Asteroid 2004 FH

Robert Hutsebaut of Brussels, Belgium, captured this image of 2004 FH (middle trail) on the morning of March 18, 2004, when the speedy little asteroid was already well inside the Moon's orbit. He used Arnie Rosner's robotic 0.3-meter (12-inch) telescope at New Mexico Skies Observatory and a 5-minute exposure centered at 4:21:33 a.m. Mountain Standard Time. The other two trails are orbiting satellites.

Courtesy Robert Hutsebaut.

On Thursday night, March 18th, a tiny, newly discovered asteroid will make the closest flyby of Earth ever predicted. The object, dubbed 2004 FH, is probably only about 30 meters (100 feet) in diameter, the size of a small office building. An electronic message issued late on March 17th by the Minor Planet Center in Cambridge, Massachusetts, indicates that it will pass by safely about 42,500 kilometers (26,500 miles) from Earth's surface. That's one-ninth the distance of the Moon — and just a few thousand kilometers beyond the orbits of most communications satellites.

When it's closest, at 5 p.m. Eastern Standard Time (22h Universal Time), 2004 FH will have brightened to 10th magnitude and be moving quickly through the constellation Antlia. By 7 p.m. (0h UT), about when darkness falls on the East Coast of North America, it will have faded back to 12th magnitude as it shoots by Sirius near the open star cluster Messier 41.

According to the orbit calculated by Gareth Williams, the MPC's associate director, 2004 FH belongs to the Aten class of asteroids. It circles the Sun in just under 9 months in very nearly the same plane as Earth's orbit. At perihelion it swings well inside the orbit of Venus; when at aphelion (as it is now) it ranges just outside that of Earth.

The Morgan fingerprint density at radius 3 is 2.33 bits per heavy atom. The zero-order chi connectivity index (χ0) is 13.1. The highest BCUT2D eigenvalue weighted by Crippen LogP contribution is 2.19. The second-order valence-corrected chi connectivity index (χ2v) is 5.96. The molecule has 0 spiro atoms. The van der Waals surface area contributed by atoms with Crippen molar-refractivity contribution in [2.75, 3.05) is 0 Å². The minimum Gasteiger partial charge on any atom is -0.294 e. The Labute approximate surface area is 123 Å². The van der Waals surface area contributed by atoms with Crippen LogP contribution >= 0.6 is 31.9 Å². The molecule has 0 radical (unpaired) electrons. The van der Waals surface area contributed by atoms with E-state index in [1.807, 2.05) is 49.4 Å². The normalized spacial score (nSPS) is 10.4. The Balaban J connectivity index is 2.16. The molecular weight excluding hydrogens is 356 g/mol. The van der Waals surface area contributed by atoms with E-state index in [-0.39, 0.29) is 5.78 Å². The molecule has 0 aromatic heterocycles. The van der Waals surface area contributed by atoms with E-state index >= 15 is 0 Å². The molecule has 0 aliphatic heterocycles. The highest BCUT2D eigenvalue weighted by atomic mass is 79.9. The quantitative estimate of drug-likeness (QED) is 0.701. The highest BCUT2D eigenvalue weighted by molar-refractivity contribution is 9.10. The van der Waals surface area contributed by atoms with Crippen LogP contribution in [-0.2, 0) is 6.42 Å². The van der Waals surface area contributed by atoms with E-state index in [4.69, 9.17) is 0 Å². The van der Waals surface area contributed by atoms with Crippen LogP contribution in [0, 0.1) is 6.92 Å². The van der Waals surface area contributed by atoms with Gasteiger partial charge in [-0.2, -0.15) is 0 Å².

MIT's Lincoln Near-Earth Asteroid Research (LINEAR) survey discovered this object on March 16th using a robotic telescope in Socorro, New Mexico; observations the following day from the Czech Republic, Germany, and Slovenia helped the Minor Planet Center compute its exact trajectory.

Because 2004 FH will be passing so close, telescope users who want to locate it cannot use a standard ephemeris. Its path across the sky depends greatly on the observer's vantage point on Earth, owing to the parallax effect. Therefore, would-be observers should use the Minor Planet Center's Ephemeris Service, which calculates detailed predictions for any latitude and longitude on Earth.

Subscribers to Sky & Telescope's Minor-Planet AstroAlert service received details about 2004 FH within hours of the Minor Planet Center's announcement. Go here to subscribe to one or more of the 11 AstroAlert lists.


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